I can say that I have been using walt smith's figi gold since saltwater U and my levels are perfect and I have coraline growing up the wazoo.

Doug
 

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Hey Todd:

Another possiblity is brown jelly infection; Euphyllias are esp. prone to them.

Do you have any pics of the melting frogspawn?

- Michael
 

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Discussion Starter #18 (Edited)
Nah I can take a picture in the AM.What's left of it. I hated the thing anyway. It was huge and stinging the hell out of everything around it.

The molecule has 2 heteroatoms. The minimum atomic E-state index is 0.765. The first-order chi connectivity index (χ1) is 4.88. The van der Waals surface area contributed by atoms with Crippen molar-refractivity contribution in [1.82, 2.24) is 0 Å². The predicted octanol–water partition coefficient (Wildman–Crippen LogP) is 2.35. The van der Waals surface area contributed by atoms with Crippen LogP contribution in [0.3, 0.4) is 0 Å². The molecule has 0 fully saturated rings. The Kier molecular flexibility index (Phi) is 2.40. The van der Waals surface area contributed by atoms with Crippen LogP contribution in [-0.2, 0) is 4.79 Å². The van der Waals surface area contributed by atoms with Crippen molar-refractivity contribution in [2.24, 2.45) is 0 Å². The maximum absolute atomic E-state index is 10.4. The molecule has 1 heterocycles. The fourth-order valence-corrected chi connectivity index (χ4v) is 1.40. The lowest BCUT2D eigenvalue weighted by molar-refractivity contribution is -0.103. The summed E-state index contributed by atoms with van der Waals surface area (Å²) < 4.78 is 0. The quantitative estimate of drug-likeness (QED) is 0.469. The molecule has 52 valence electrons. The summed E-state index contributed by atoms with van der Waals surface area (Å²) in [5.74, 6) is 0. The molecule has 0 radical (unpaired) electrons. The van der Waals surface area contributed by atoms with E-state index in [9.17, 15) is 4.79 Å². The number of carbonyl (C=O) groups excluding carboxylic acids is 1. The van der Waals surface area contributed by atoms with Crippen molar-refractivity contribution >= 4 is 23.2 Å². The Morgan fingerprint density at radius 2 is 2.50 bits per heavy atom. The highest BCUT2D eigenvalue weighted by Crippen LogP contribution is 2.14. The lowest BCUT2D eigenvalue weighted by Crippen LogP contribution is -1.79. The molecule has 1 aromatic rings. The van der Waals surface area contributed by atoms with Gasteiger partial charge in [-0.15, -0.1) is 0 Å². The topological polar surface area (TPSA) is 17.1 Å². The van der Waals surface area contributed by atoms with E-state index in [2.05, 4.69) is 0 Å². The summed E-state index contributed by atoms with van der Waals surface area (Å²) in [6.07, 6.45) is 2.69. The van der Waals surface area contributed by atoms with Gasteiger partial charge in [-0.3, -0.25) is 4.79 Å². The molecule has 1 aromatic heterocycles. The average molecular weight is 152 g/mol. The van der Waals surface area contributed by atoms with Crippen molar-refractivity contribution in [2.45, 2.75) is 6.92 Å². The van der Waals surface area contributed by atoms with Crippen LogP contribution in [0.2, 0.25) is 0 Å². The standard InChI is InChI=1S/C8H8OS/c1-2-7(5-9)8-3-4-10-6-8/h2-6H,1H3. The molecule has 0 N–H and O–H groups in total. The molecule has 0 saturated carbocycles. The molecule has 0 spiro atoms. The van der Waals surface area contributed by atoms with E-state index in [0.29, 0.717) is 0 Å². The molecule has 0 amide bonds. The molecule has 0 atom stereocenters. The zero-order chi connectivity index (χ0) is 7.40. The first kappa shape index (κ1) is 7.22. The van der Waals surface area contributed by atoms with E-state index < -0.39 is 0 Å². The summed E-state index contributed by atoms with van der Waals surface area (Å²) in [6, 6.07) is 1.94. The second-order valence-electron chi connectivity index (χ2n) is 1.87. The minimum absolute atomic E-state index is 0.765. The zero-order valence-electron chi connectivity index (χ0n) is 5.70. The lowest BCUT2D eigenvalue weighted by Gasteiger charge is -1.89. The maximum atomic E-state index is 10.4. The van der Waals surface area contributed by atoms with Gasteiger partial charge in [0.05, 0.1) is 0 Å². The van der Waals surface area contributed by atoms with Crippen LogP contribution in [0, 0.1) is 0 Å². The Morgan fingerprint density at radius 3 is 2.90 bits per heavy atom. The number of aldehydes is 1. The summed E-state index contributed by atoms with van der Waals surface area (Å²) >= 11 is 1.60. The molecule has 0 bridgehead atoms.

However, I like that brown jelly thing....what is it. cause it looked like stringy brown jelly.....
 

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Discussion Starter #19
AquaticCo said:
Todd,

Do you need some place to take it to try to save it. My tank is open if you need help.

Doug

Thanks Doug, but it is pretty far gone now...You can have it if you want to try and save it though..

If not he goes to the graveyard in the sump.

Todd
 

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Very interesting discussion, guys. My guess would be a "brown jelly" infection, but I'm not sure of the cause of this - does anyone know the explanation?

FWIW, I lost a few Euphyllia after adding leathers to my tank. Unfortunately, it was only after their "unexplained" deaths that I realized the source of the problem (I was running carbon at the time, but monthly changes weren't enough).